Most frequent questions and answers
The objective of soil testing is to create a soil environment that allows plants to grow their best. Proper soil nutrition ultimately leads to more beautiful and productive plants with a reduced need for fertilizers and pesticides. A soil test will allow you to eliminate guess work the goes into fertilizing, select more appropriate plants, and identify potential problem areas. Over-fertilization (even with organic fertilizers) can contribute to nutrient pollution in our our rivers, lakes, and ocean. Under fertilization will cause plants to grow more slowly and be more prone to diseases and pests.
The best time to sample your soil is before you begin your garden design, 4 to 6 weeks before installing your landscape or garden, Pre and/or post amending for the season. The relative cost of a soil test is small when you consider how much you will spend at the nursery to obtain your plants and soil amendments as well as the time it takes to maintain your plants.
Visual symptoms can be difficult to identify. Most symptoms consist of Chlorosis (yellowing of the leaf or plant), Necrosis (death of the leaf or plant). Different variations of chlorosis exist like, mottled splotchy appearance, yellowing from the inside out or the outside in, and yellowing from the top-to-bottom or bottom-to-top of the plant. Many plants will exhibit BOTH a deficiency and a toxicity at the same time. When you get a laboratory test, you can ask your plant exactly what it needs without guessing and “shooting from the hip”.
We have an entire page on this, but the tl;dr of it is: Leach Sodium – Excessive Sodium, and other soluble salts, can drive up the pH. Leaching, or washing, out the salts will bring the pH back in to range.
Certain types of sulfur: Elemental Sulfur (S°), Iron Sulfate (FeSO4), Aluminum Sulfate (AlSO4) are different sulfur agents that lower your pH by converting to Sulfuric Acid (H2SO4) in the soil.
We do soil, plant tissue, and water testing for agricultural purposes. You can drop off your samples at our lab directly, or use one of our drop-off locations. Note: If you use a drop-off location, we are not responsible for delays in receiving samples. The turnaround time will begin when the sample enters our lab, not when your sample is taken to a drop-off location.
You can find sampling instructions at on our Sampling Instruction page. Your test is only as good as your sample.
The turnaround time for soil and water nutrient tests is 5 business days. Samples can be Rushed for a 3 day turnaround time, with a 70% rush sample fee.
We love to hear from our customers! If you have a question that you can’t find the answer to on our website, please feel free to contact us using the button below and ask any question you might have. After we answer it, we throw it on this page so others can also know!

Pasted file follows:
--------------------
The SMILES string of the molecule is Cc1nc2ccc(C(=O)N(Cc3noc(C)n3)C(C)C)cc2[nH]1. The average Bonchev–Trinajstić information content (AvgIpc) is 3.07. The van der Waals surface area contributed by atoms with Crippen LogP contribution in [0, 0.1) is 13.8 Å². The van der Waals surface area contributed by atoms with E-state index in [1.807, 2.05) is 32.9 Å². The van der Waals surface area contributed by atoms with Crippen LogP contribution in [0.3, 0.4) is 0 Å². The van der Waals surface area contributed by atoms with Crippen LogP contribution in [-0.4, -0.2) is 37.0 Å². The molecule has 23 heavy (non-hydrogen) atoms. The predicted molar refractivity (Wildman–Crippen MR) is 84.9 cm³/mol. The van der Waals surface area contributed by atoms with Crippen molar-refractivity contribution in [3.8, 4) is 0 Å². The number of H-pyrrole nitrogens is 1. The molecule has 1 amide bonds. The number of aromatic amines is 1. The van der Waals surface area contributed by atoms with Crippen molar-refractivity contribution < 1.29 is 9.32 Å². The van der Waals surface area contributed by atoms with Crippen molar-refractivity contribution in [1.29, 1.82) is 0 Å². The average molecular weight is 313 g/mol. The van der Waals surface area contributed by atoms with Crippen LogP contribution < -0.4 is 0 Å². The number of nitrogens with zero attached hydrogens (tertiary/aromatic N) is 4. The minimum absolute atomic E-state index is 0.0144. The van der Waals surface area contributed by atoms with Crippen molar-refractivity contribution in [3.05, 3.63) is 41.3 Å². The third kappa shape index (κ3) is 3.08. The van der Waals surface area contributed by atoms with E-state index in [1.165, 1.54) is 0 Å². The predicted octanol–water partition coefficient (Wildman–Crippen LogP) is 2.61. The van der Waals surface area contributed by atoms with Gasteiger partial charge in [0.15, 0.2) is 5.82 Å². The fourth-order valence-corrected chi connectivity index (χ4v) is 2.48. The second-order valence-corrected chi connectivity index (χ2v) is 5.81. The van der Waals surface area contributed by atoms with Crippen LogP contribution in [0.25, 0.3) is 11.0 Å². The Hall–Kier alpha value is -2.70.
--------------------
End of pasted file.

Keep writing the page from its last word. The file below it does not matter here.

How can I use leftover NMP material ? How should I not use leftover NMP material?
The amendments have higher nitrogen and phos concentrations than the tea food. It is my recommendation to use the leftover material as a “feed extract” rather than a “tea brew” or “tea extract”
It is not advisable to mix fertilizer with tea as they have two different purposes and the microbes are sensitive to fertilizers. DBS recommends not making teas with manures and fertilizers. We are feeding the soil with “microbes” not “NPK” We should really keep them separate.
He can extract the material and water it on to feed his plants or he can just do a top dress with it mid veg and water it in.
I understand people want to combine steps and use up extra material and that people will do what they will. Point is that I can not in good conscience recommend the practice of using the left over material in teas. That said, people do it all the time, but their tea is probably not very high quality as it pertains to microbial diversity.
It WILL NOT HURT ANYTHING so I say go for it if you want, but the above recommendation still applies.
How does DBS calculate the CA:MG ratio
We do not use the ppm to calculate it. We use milliequivalents to calculate ca:mg ratio and also the exchangeable ratio portion of our reports. Also, in context of soil science and CEC. meq/100 g of soil is just a simple conversion from cmolc/kg (traditional CEC units)
This unit takes into consideration electrical charge and atomic weight which tells us very different things than ppm….like how much will it take to replace one cation by another cation on an exchange site….or how numerous the ions of nutrients of concern are in solution- what their ratio is impacts plant nutrient uptake. The plant won’t be able to “find” calcium cations of its flooded out with magnesium ions. That is a very over simplified explanation but i hope gets the picture across…
What are good options for a mulching material around the base of my plants?
Rice Hulls are a go and work great. Straw is another option that works well. Worm Castings are also an option but very pricey as a mulching
Any wood products should be avoided on top of a bed or a pot because they will end up stealing the nitrogen from the soil due to the high carbon content. Wood would be good however in between greenhouses, around pots and for any other area where the soil nitrogen will not be a concern